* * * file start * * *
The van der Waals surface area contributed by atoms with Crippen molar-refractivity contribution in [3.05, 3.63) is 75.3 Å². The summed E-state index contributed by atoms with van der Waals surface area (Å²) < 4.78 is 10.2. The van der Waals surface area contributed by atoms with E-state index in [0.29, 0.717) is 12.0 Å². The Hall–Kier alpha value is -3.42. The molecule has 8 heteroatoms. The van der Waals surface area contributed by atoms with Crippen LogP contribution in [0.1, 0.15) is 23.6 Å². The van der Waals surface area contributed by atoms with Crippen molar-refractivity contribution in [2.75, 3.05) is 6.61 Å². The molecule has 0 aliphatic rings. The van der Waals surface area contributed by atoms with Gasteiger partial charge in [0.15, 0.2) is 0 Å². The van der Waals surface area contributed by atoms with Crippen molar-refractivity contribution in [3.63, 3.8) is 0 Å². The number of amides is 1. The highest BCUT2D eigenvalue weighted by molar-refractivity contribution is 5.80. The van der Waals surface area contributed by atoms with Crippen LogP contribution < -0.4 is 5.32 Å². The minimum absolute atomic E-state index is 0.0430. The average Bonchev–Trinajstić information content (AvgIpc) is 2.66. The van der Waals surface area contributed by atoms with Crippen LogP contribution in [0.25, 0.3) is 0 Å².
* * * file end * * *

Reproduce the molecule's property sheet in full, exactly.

The van der Waals surface area contributed by atoms with Crippen molar-refractivity contribution in [3.05, 3.63) is 75.3 Å². The summed E-state index contributed by atoms with van der Waals surface area (Å²) < 4.78 is 10.2. The van der Waals surface area contributed by atoms with E-state index in [0.29, 0.717) is 12.0 Å². The Hall–Kier alpha value is -3.42. The molecule has 8 heteroatoms. The van der Waals surface area contributed by atoms with Crippen LogP contribution in [0.1, 0.15) is 23.6 Å². The van der Waals surface area contributed by atoms with Crippen molar-refractivity contribution in [2.75, 3.05) is 6.61 Å². The molecule has 0 aliphatic rings. The van der Waals surface area contributed by atoms with Gasteiger partial charge in [0.15, 0.2) is 0 Å². The van der Waals surface area contributed by atoms with Crippen molar-refractivity contribution in [3.63, 3.8) is 0 Å². The number of amides is 1. The highest BCUT2D eigenvalue weighted by molar-refractivity contribution is 5.80. The van der Waals surface area contributed by atoms with Crippen LogP contribution < -0.4 is 5.32 Å². The minimum absolute atomic E-state index is 0.0430. The average Bonchev–Trinajstić information content (AvgIpc) is 2.66. The van der Waals surface area contributed by atoms with Crippen LogP contribution in [0.25, 0.3) is 0 Å².